Streptococcal disease (group A‑Beta Hemolytic), often called "strep", causes a wide variety of infections. The most common is sore throat or skin infections (impetigo). Other disease such as scarlet fever, middle ear infections and pneumonia can be caused by the strep bacteria. Patients with strep have sore throat, fever, spots on the tonsils and back of throat, and swollen lymph nodes. Severe problems
resulting from strep can be rheumatic fever and kidney disease (glomerulonephritis) which occurs days to weeks after a strep infection. Strep can also cause scarlet fever.
Symptoms of Scarlet Fever:
A fine, bright red rash, a flushed face with a white ring around mouth, and a coated tongue with "strawberry" appearance can occur. The disease usually begins 1‑3 days after exposure.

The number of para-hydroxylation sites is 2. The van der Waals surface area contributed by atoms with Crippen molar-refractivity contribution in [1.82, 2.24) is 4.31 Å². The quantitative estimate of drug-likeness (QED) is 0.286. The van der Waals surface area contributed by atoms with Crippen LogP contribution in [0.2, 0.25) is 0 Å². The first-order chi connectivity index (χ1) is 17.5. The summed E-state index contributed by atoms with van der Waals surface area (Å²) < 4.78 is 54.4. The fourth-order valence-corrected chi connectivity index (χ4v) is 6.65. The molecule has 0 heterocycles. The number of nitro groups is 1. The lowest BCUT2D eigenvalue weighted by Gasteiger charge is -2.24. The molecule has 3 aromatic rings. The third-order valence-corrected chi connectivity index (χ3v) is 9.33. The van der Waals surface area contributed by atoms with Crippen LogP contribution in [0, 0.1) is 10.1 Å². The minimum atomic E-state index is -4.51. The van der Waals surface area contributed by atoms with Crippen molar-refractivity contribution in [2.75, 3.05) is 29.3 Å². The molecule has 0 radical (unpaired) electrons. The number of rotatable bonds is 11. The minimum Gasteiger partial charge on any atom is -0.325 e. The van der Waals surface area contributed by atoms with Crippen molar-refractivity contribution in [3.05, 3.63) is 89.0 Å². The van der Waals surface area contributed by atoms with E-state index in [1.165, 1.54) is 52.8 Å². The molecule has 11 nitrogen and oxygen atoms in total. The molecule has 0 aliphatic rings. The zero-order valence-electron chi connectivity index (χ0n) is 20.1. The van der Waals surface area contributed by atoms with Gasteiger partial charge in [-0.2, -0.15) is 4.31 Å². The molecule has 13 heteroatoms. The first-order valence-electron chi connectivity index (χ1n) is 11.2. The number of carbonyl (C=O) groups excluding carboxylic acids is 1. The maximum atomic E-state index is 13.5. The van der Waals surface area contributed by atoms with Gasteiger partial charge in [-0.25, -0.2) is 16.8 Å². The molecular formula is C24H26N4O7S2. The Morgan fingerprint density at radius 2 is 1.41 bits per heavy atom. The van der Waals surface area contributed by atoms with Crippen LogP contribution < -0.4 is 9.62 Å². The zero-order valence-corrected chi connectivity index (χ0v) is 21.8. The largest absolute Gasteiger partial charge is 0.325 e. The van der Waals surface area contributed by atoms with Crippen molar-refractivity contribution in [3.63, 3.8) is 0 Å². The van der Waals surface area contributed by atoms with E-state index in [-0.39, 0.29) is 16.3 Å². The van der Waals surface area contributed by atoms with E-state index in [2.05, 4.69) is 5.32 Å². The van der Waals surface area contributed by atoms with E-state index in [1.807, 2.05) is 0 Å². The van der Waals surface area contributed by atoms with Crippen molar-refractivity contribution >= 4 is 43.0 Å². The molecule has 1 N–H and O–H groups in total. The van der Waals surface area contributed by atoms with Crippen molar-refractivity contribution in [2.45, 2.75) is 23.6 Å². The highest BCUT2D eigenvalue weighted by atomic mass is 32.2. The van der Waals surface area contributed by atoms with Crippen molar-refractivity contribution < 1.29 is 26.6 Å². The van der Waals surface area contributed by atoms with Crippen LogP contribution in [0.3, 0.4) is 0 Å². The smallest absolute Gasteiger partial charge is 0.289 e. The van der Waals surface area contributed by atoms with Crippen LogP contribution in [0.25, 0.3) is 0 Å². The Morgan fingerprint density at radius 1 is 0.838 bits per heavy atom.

Streptococcal disease (group A‑Beta Hemolytic) is usually treated with penicillin for ten days. Treatment is important to prevent
Methods of Control in the Classroom:
1. Keep sick children from classroom. Exclude for at least seven days from onset. The exclusion may be terminated 24 hours after adequate treatment is begun if therapy is continued for 10 days. The child's doctor decides when the child can return to school.
2. Cover coughs and sneezes with disposable tissues. Wash hands often.
3. If your child has been exposed to streptococcal disease and he/she develops symptoms, see your doctor for his advice and care.